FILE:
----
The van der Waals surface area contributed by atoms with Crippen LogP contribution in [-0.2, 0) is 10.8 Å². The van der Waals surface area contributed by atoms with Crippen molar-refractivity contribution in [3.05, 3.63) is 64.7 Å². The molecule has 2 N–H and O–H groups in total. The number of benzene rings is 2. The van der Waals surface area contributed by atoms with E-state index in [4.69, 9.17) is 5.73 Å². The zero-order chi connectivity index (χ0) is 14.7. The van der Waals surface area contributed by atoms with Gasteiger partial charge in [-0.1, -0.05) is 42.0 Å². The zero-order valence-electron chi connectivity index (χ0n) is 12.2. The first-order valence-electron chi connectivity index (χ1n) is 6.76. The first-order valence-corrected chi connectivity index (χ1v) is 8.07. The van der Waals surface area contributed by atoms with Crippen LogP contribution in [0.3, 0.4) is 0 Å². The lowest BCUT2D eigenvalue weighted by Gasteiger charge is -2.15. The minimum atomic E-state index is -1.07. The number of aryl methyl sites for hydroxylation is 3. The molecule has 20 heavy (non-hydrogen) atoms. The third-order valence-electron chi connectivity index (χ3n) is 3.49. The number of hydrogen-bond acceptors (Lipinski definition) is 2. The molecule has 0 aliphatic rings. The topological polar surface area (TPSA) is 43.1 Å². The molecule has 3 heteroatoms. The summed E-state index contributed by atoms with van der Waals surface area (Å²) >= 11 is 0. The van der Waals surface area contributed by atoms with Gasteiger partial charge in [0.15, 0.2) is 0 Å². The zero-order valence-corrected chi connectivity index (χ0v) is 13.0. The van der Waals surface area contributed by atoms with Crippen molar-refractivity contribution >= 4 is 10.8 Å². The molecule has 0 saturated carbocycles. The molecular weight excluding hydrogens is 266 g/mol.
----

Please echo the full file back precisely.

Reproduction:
The van der Waals surface area contributed by atoms with Crippen LogP contribution in [-0.2, 0) is 10.8 Å². The van der Waals surface area contributed by atoms with Crippen molar-refractivity contribution in [3.05, 3.63) is 64.7 Å². The molecule has 2 N–H and O–H groups in total. The number of benzene rings is 2. The van der Waals surface area contributed by atoms with E-state index in [4.69, 9.17) is 5.73 Å². The zero-order chi connectivity index (χ0) is 14.7. The van der Waals surface area contributed by atoms with Gasteiger partial charge in [-0.1, -0.05) is 42.0 Å². The zero-order valence-electron chi connectivity index (χ0n) is 12.2. The first-order valence-electron chi connectivity index (χ1n) is 6.76. The first-order valence-corrected chi connectivity index (χ1v) is 8.07. The van der Waals surface area contributed by atoms with Crippen LogP contribution in [0.3, 0.4) is 0 Å². The lowest BCUT2D eigenvalue weighted by Gasteiger charge is -2.15. The minimum atomic E-state index is -1.07. The number of aryl methyl sites for hydroxylation is 3. The molecule has 20 heavy (non-hydrogen) atoms. The third-order valence-electron chi connectivity index (χ3n) is 3.49. The number of hydrogen-bond acceptors (Lipinski definition) is 2. The molecule has 0 aliphatic rings. The topological polar surface area (TPSA) is 43.1 Å². The molecule has 3 heteroatoms. The summed E-state index contributed by atoms with van der Waals surface area (Å²) >= 11 is 0. The van der Waals surface area contributed by atoms with Gasteiger partial charge in [0.15, 0.2) is 0 Å². The zero-order valence-corrected chi connectivity index (χ0v) is 13.0. The van der Waals surface area contributed by atoms with Crippen molar-refractivity contribution >= 4 is 10.8 Å². The molecule has 0 saturated carbocycles. The molecular weight excluding hydrogens is 266 g/mol.